Syracuse, New York - John Aretakis has been here before. He's waged an ongoing battle with the Syracuse Roman Catholic Diocese over what it did or did not do in the case of Father John Broderick, a priest arrested last year for allegedly abusing four young boys in the same family. The priest has since been convicted on one misdemeanor count in the case.
A new civil case has been filed to free up diocesan records on Broderick.
"They knew about him. They allowed him to roam free. They moved him from parish to parish, or, in this case, they allowed him to walk around like a gypsy priest on his own. To travel down to Albany, to North Carolina, up to Massena and then down to Pennsylvania. And he really was, most times, unsupervised and not supervised at all," said Aretakis.
What may be most surprising about the case is the fact that much of it unfolded long after the Catholic church had been rocked by a scandal involving abuse by members of the clergy. And long after the church said it was taking steps to avoid such scandal in the future.
More than five years ago, the Syracuse Diocese unveiled its own plan for action.
"We are keeping a good eye on all of those who have been guilty, in one way or another, of sexual abuse. We're monitoring them," Bishop James Moynihan said in January 2004.
And just a year ago, on a visit to the United States, the Pope said the scandal was a low point for the church.
"No words of mine could describe the pain and harm inflicted by such abuse," said Pope Benedict XVI.
Aretakis says the children have begun to come to terms with what happened.
"I think they're better, but they're not well, yet," Aretakis said.
But he says the most important step in the process is one that only the church can take.
"It's important that the Syracuse Diocese strip this man of his ministry, once and for all, permanently. And he's indicated that he's going to take that appeal to the Vatican. But no one wants to see this guy parading around anywhere in the country as a priest anymore," said Aretakis.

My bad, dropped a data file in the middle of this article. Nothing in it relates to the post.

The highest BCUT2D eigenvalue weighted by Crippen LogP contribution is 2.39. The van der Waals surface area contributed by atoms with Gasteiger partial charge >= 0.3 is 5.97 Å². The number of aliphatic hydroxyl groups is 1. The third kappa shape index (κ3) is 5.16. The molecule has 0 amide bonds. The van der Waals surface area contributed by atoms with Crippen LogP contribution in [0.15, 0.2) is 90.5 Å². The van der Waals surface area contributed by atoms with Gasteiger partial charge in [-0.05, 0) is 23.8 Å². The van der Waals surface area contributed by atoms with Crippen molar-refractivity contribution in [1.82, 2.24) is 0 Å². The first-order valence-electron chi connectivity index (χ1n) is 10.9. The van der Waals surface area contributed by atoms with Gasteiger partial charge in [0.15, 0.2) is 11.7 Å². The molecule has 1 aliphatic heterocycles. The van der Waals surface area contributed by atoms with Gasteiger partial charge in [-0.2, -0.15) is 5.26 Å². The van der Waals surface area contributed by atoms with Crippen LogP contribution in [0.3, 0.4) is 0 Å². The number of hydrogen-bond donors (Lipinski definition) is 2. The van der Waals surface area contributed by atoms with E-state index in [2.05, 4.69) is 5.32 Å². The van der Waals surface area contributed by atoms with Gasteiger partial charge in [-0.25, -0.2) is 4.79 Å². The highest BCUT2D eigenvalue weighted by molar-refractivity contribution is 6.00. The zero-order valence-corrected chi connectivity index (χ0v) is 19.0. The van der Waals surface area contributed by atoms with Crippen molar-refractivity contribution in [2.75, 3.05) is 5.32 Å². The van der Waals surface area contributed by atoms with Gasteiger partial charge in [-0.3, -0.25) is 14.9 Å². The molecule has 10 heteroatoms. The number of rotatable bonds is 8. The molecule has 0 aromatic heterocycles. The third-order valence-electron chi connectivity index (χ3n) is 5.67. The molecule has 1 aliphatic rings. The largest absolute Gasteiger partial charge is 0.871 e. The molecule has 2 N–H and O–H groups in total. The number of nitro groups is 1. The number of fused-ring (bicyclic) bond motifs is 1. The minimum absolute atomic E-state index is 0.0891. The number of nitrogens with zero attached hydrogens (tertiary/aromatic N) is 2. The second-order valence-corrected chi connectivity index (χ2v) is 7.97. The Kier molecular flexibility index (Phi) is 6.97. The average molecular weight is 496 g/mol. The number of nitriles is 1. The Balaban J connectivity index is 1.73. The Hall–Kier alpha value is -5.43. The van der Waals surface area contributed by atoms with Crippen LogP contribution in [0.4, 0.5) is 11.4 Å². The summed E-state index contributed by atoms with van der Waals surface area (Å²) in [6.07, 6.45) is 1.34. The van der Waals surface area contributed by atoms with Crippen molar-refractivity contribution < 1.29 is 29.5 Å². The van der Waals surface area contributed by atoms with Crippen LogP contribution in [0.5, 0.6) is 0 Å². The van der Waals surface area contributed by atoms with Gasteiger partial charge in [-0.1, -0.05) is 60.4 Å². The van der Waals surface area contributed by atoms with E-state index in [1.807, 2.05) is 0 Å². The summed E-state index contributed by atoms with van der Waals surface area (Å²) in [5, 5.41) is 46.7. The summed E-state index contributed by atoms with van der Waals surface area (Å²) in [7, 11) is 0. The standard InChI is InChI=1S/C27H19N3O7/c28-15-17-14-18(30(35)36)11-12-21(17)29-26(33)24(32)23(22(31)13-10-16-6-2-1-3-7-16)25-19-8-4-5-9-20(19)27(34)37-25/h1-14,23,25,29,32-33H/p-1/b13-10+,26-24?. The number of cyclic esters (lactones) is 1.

The diocese says it continues to cooperate with authorities.
Sentencing for Father Broderick on his misdemeanor conviction is expected in April.
Broderick exonerated of all charges
News 10 Now, New York/April 9, 2009
By Dayana Perez
Fonda, New York - It was a day filled with mixed emotions at the Montgomery County courthouse as the fate of Catholic Priest John Broderick was revealed.
Broderick, who faced one misdemeanor count of endangering the welfare of a child, was fully exonerated by the court.
"I feel really grateful for the supporters and all of those who have been praying. Of course for the priesthood itself, which is why I have taken this fight and tried to fight this, so I'm very happy," Broderick said.
Family members of the boys left silently from the courtroom after Broderick was let off the charge. They did not want to comment, but their spokesman, John Aretakis, did give in his two cents.
"We were led to believe for the past month or two that Broderick will be leaving court today in handcuffs and go on to jail. So obviously, for this development to happen, not only surprising, but devastating, to the family," Aretakis said.
"The court was courageous. Did the right thing. Followed the law and properly dismissed a count that should have never been submitted to the jury," said defense attorney Bruce Barket.
Just months ago Broderick, a former Syracuse priest, was being tried for allegedly molesting four boys under the age of 12 who live in the Town of Palatine. He was accused of inappropriately touching them while he made monthly visits to the area and was acting as their mother's spiritual advisor.
On February 18th, a jury found him not guilty and acquitted him of two felony counts of child abuse.
"I think it's a victory for the truth and I hope for the family, that they can come to some peace," said Broderick.
While on trial, Broderick was suspended from the Syracuse Diocese. Diocesan officials will have to decide now whether Broderick will continue practicing or get permanently removed from the priesthood.